Shortages and gaffes led to cancellation of over 600 kids' operations last year
More than 600 planned operations at Northern Ireland's children's hospital were cancelled at short notice last year, it can be revealed.
Official statistics highlighted the toll on sick youngsters as a result of staff, bed and equipment shortages at the Royal Belfast Hospital for Sick Children.
Shocking clerical errors also played a role in the cancellation of much-needed operations at the hospital.
Hundreds of procedures were cancelled between the start of April 2016 and the end of March this year for reasons including the patient not being told the date of their operation, a lack of nursing cover and patient notes not being available.
Figures provided under freedom of information legislation also revealed that operations did not go ahead because X-rays or blood products were not available, documentation was not properly filled out and surgeons were not available.
According to the statistics, only 78 of the 630 operations cancelled over the 12-month period failed to go ahead because of a change in clinical decision.
Health spokesperson for the Alliance Party Paula Bradshaw said the figures highlighted the need for the Assembly to resume as quickly as possible.
"At the moment, we don't have a Health Minister and we don't have a Health Committee. We need an agreement so that we can get Stormont up and running," she added.
"We need the health reform to be pushed through so that issues affecting the health service can be addressed, and we need a Health Minister to make that happen.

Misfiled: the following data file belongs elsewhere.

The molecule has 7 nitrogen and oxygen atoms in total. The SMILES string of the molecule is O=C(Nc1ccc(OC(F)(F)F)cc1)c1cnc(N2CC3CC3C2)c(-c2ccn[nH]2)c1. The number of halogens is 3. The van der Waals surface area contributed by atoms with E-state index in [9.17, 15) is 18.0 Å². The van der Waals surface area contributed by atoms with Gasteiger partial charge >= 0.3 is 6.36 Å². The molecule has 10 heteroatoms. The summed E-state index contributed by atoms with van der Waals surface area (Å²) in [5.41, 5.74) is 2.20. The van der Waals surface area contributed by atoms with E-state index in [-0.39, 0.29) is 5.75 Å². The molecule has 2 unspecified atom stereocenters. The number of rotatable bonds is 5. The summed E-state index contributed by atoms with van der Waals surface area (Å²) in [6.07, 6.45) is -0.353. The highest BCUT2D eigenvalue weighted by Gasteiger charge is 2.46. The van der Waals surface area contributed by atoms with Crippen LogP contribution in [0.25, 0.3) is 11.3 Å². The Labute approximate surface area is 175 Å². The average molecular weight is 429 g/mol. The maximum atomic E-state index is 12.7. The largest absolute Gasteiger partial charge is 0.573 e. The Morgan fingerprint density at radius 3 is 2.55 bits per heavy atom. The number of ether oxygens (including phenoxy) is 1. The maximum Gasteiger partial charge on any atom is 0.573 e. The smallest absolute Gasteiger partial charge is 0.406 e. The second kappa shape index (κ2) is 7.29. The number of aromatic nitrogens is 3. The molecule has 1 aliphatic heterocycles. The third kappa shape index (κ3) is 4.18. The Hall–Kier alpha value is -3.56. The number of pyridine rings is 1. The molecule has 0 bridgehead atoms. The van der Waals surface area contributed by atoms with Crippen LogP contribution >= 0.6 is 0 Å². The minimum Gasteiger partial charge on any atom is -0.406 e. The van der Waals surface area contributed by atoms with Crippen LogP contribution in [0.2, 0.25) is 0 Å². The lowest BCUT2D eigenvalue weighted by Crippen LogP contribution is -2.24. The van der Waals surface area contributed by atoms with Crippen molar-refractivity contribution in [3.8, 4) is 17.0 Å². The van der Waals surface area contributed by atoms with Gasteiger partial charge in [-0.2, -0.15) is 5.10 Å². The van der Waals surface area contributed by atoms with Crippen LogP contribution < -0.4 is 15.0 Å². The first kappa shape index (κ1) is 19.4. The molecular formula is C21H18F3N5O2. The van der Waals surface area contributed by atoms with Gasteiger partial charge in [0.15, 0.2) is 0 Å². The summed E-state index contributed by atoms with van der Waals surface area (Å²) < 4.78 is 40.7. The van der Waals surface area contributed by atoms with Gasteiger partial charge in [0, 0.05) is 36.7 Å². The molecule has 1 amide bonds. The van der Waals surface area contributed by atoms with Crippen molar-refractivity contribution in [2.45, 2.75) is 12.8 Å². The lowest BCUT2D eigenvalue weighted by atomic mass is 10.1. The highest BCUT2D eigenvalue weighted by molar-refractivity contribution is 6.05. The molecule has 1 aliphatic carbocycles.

"Statistics are all very well, but behind them are children and their families and the untold difficulties and upset they face when operations are cancelled."
Ms Bradshaw stressed that the figures highlighted the impact of spiralling waiting lists on children.
The Alliance MLA said she was particularly concerned about the high number of operations cancelled because the patient was unfit for the procedure. In total, 194 operations were cancelled for this reason, accounting for 31% of all cancellations.
"I fear that this is due to the length of wait and that their health condition has deteriorated," she added.
"I feel that this warrants closer interrogation by the trust in order that it is addressed urgently.
"The figures also show operations have been cancelled to allow further investigations to take place, and I know I hear time and again from people who have had procedures put back because, by the time they come around, they need more tests done.
"I know I keep coming back to it, but we do need the Assembly to be back up and running.
"I was speaking to the chief executive of the Belfast Trust at an event and was saying I need to get up and have a chat with him to find out what is going on, and he said the exact same thing - that he wants to know what is happening.
"I think that is very revealing. No one seems to know what is going on and it is the patients who are losing out."
While the statistics revealed glaring errors by the trust and pressures on the workforce, they also highlighted the fact that patients were to blame for many of the cancellations.
Some of them failed to turn up, others refused to go under the knife and a proportion even failed to fast ahead of their planned surgery.
According to the statistics, patients cancelled operations on 107 occasions, while a further 28 failed to show up at the hospital for their procedure.
A Belfast Health and Social Care Trust spokeswoman said: "We understand how difficult it is when planned surgery is cancelled, and we work hard to avoid it."
She said that while it was regrettable that operations had to be cancelled, there would always be occasions when cancellations, for both clinical and non-clinical reasons, were unavoidable.
"We do all we can to avoid cancelling and aim to reschedule operations as soon as possible," the spokeswoman added.